From the author of the much acclaimed Kite Runner and A Thousand Splendid Suns comes another novel set in Afghanistan, moving with its actors to Europe and America. The protagonists of this tale are a pair of incredibly close siblings, Abdullah and Pari, who live in the small village of Shadbagh, a two day trek from Kabul. Albeit spartan, theirs is an idyllic existence; playing with the local mongrel, climbing trees and collecting bird feathers for their amusement. So close are brother and sister that Abdullah treks for a day and trades in his best pair of shoes in exchange for a solitary peacock feather, all just to delight Pari.
Enter Nabi, their glamorous chauffeur uncle from Kabul, sideburns, well pressed if oversized olive suit, driving a large blue car with cream upholstery and an eagle crest on the hood. Their idyllic vigil ends abruptly and with it their blissful childhood. Pari is sold to Nila and Wadhati, a mismatched wealthy couple, Nabi’s employers.
Wadhati is a much older, closet homosexual, overtly distant and brooding, a painter with the chauffeur Nabi as his secret muse. Nila, attractive, flirtatious, attention seeking rebel without a cause is an accomplished poetess to boot. The separation is painful for Abdullah, not for the younger Pari who takes to her new life of luxury, porcelain bathrooms, gold taps et al, with aplomb. They are not to see each other again for several decades, in which they inhabit separate universes.
Here the reader loses the plot, as doth the author. Rather than trace the lives and evolution of our protagonists, as is convention, possibly with one or two sub-plots of relevance, Hosseini proceeds to merrily introduce into his tale a myriad characters. Much focus on Nabi the chauffeur, his young niece Pari who dissolves into a world of luxury, even forgetting uncle Nabi in the process; their lives described in rich detail. Abdullah and his parents who return to Shadbagh, richer for having sold their pretty daughter, yet devastated in their own ways, sink into oblivion. Abdullah returns to the tale obliquely and briefly in adulthood as a restaurant owner in America, with a daughter (also Pari), who occupies centre stage in the last quarter of the book.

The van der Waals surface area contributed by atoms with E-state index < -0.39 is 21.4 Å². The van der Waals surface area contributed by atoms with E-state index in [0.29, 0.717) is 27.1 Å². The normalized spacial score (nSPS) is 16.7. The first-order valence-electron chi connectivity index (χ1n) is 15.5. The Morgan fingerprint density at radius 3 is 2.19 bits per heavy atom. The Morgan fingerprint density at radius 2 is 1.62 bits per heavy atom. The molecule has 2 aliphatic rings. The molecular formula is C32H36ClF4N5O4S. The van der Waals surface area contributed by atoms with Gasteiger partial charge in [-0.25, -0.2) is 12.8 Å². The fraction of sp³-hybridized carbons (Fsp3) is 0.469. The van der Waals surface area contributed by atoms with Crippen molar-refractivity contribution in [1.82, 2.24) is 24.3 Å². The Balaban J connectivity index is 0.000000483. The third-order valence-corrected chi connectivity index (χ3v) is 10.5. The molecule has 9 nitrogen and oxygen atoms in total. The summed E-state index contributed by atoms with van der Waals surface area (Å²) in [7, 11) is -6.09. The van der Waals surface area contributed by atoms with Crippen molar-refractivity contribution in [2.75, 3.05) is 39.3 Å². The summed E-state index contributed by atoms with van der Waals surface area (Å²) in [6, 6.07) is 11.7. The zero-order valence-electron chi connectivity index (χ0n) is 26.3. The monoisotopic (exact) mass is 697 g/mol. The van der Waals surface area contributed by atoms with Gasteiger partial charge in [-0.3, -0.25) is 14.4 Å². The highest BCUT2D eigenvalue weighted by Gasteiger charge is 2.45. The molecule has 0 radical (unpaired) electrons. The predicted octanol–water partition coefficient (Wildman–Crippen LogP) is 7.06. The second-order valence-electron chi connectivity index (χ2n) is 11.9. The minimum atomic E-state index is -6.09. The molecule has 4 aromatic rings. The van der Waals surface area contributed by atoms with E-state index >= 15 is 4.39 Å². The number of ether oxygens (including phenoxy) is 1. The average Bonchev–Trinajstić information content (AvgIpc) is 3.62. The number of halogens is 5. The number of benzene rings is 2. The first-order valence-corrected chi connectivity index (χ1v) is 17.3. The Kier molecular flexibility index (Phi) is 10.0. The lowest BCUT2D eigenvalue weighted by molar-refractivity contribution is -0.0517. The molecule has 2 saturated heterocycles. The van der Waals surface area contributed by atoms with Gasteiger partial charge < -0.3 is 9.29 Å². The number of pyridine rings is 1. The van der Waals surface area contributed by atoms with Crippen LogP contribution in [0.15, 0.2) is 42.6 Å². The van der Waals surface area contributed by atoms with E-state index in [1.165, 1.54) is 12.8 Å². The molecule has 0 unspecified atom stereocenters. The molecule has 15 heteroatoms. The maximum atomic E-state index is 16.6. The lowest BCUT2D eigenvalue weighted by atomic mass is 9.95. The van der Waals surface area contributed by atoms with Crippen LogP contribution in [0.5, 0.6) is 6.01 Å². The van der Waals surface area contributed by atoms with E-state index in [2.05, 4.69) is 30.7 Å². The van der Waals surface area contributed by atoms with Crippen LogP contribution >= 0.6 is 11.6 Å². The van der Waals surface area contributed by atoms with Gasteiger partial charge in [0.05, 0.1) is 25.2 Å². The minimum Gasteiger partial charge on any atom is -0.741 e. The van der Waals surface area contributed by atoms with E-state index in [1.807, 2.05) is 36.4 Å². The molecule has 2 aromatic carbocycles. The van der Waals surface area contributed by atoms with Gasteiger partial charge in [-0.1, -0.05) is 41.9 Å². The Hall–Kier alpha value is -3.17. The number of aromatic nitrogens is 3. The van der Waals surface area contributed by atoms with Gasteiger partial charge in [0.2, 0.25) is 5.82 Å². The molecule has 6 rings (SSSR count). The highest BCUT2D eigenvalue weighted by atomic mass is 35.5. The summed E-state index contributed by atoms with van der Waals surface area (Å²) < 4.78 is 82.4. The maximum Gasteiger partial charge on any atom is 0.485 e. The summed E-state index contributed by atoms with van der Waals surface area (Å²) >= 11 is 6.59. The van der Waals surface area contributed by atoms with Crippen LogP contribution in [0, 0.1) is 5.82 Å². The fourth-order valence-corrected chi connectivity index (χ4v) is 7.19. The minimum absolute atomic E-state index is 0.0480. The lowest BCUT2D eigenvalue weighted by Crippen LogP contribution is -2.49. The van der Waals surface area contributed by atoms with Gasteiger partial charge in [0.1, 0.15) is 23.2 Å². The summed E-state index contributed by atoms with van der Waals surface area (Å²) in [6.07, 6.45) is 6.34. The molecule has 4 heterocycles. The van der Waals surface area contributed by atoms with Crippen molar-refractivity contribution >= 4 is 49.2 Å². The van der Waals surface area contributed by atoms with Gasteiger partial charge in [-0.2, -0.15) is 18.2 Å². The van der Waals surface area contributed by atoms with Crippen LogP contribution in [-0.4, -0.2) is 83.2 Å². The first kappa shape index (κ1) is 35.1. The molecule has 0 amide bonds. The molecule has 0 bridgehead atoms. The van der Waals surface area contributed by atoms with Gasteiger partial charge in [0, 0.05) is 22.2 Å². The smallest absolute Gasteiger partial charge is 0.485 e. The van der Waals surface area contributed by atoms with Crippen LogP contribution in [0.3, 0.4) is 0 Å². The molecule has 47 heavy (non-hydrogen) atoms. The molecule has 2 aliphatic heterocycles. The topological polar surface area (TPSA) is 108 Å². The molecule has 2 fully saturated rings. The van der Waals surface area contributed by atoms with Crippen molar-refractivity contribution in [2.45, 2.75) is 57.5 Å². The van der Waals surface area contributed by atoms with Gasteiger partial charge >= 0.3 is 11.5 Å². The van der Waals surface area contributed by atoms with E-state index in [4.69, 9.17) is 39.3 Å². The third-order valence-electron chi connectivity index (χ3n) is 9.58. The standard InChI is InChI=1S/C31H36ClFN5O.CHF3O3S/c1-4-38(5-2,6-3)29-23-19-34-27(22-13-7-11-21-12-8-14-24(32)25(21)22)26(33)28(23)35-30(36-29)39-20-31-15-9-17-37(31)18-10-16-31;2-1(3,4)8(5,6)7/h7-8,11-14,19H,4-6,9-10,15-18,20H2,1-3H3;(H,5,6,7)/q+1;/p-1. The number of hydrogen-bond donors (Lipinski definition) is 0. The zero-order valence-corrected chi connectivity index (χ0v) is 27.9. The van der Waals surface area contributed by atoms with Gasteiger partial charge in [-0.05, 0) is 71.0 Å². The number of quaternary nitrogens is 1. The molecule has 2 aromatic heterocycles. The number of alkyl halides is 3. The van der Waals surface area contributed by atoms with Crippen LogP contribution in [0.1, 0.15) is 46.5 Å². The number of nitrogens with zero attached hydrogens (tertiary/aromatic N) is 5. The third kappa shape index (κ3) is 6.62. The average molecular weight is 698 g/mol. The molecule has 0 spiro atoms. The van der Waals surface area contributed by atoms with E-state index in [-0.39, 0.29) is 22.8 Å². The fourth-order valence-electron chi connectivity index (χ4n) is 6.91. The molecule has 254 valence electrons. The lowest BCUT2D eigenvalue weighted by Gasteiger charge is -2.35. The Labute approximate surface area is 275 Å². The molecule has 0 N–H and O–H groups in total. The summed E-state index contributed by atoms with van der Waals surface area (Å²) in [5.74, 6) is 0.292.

The book traces the life of Nila Wadhati who abandons her ailing husband to the care of his devoted chauffer and migrates to Europe with Pari. Pari’s evolution into adulthood, as university teacher, widowed early, with children of her own to raise, and her complex relationship with Nila form part of this tale. The myriad characters the author introduces, in the convoluted tale that takes centerstage, bring to life the evolving cultural ethos of Afghanistan through the decades of war and liberation. The challenges Afghan expatriates face on their return; the cross-cultural ethos of modern day existence in the city of Kabul; the domination of prominent mujahideen warriors turned unscruplous businessmen; the trials and tribulations of the wounded and ill; the rural urban divide, the book gives us an intimate insider view of contemporary Afghan culture. The book fails, however, to weave these into an intricate tapestry as one would expect from such an accomplished author. Several characters Hosseini introduces are incidental to the tale, blurred snapshots with questionable relevance. One gets the distinct feeling that a third of this work’s length could easily have been shelved, resulting in a well woven and more captivating tale, such as the Kite Runner.
Hosseini’s prose is beautiful as always and provokes many an emotion. People, lives, cognitive evolution over a lifetime and the emotional underpinnings are brought alive in a magical fashion, the author’s forte. Tearjerker moments include the meeting of a much older Pari with her brother Abdullah who has by this time slid into the world of dementia, leaving for her the carefully preserved box of feathers from their childhood. Facilitated by the younger Pari, Abdullah’s daughter, it reconnects two generations of a family, separated by eventful lives, the passage of history and vissicitudes of human existence.
And the Mountains Echoed is a good read; it just could have been better!
Ennapadam S. Krishnamoorthy is Senior Consultant at the Clinical Neurology & Neuropsychiatry, NEUROKRISH.